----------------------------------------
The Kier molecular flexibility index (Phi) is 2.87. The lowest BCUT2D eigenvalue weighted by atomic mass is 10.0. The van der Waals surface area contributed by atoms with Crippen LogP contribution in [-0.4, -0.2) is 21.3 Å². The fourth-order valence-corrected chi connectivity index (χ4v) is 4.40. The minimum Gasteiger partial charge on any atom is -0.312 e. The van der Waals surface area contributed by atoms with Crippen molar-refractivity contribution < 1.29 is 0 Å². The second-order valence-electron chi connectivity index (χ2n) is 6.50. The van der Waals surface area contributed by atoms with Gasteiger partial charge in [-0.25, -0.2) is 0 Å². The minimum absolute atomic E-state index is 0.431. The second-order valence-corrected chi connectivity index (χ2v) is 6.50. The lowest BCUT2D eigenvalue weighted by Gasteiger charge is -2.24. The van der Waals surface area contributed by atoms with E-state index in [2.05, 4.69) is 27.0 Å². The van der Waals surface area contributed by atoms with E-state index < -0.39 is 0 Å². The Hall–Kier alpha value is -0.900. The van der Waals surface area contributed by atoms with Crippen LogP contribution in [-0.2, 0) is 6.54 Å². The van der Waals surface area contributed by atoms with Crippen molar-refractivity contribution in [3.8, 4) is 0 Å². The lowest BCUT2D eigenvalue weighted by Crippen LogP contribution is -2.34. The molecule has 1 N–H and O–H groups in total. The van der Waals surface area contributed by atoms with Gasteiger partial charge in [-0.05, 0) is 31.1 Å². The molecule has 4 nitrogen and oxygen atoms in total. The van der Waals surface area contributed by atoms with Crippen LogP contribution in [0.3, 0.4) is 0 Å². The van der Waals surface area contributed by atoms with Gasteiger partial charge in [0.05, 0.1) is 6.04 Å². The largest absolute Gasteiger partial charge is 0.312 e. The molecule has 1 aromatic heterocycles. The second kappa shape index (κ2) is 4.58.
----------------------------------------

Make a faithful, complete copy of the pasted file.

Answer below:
The Kier molecular flexibility index (Phi) is 2.87. The lowest BCUT2D eigenvalue weighted by atomic mass is 10.0. The van der Waals surface area contributed by atoms with Crippen LogP contribution in [-0.4, -0.2) is 21.3 Å². The fourth-order valence-corrected chi connectivity index (χ4v) is 4.40. The minimum Gasteiger partial charge on any atom is -0.312 e. The van der Waals surface area contributed by atoms with Crippen molar-refractivity contribution < 1.29 is 0 Å². The second-order valence-electron chi connectivity index (χ2n) is 6.50. The van der Waals surface area contributed by atoms with Gasteiger partial charge in [-0.25, -0.2) is 0 Å². The minimum absolute atomic E-state index is 0.431. The second-order valence-corrected chi connectivity index (χ2v) is 6.50. The lowest BCUT2D eigenvalue weighted by Gasteiger charge is -2.24. The van der Waals surface area contributed by atoms with E-state index in [2.05, 4.69) is 27.0 Å². The van der Waals surface area contributed by atoms with E-state index < -0.39 is 0 Å². The Hall–Kier alpha value is -0.900. The van der Waals surface area contributed by atoms with Crippen LogP contribution in [-0.2, 0) is 6.54 Å². The van der Waals surface area contributed by atoms with Crippen molar-refractivity contribution in [3.8, 4) is 0 Å². The lowest BCUT2D eigenvalue weighted by Crippen LogP contribution is -2.34. The molecule has 1 N–H and O–H groups in total. The van der Waals surface area contributed by atoms with Gasteiger partial charge in [-0.05, 0) is 31.1 Å². The molecule has 4 nitrogen and oxygen atoms in total. The van der Waals surface area contributed by atoms with Crippen LogP contribution in [0.3, 0.4) is 0 Å². The van der Waals surface area contributed by atoms with Gasteiger partial charge in [0.05, 0.1) is 6.04 Å². The largest absolute Gasteiger partial charge is 0.312 e. The molecule has 1 aromatic heterocycles. The second kappa shape index (κ2) is 4.58.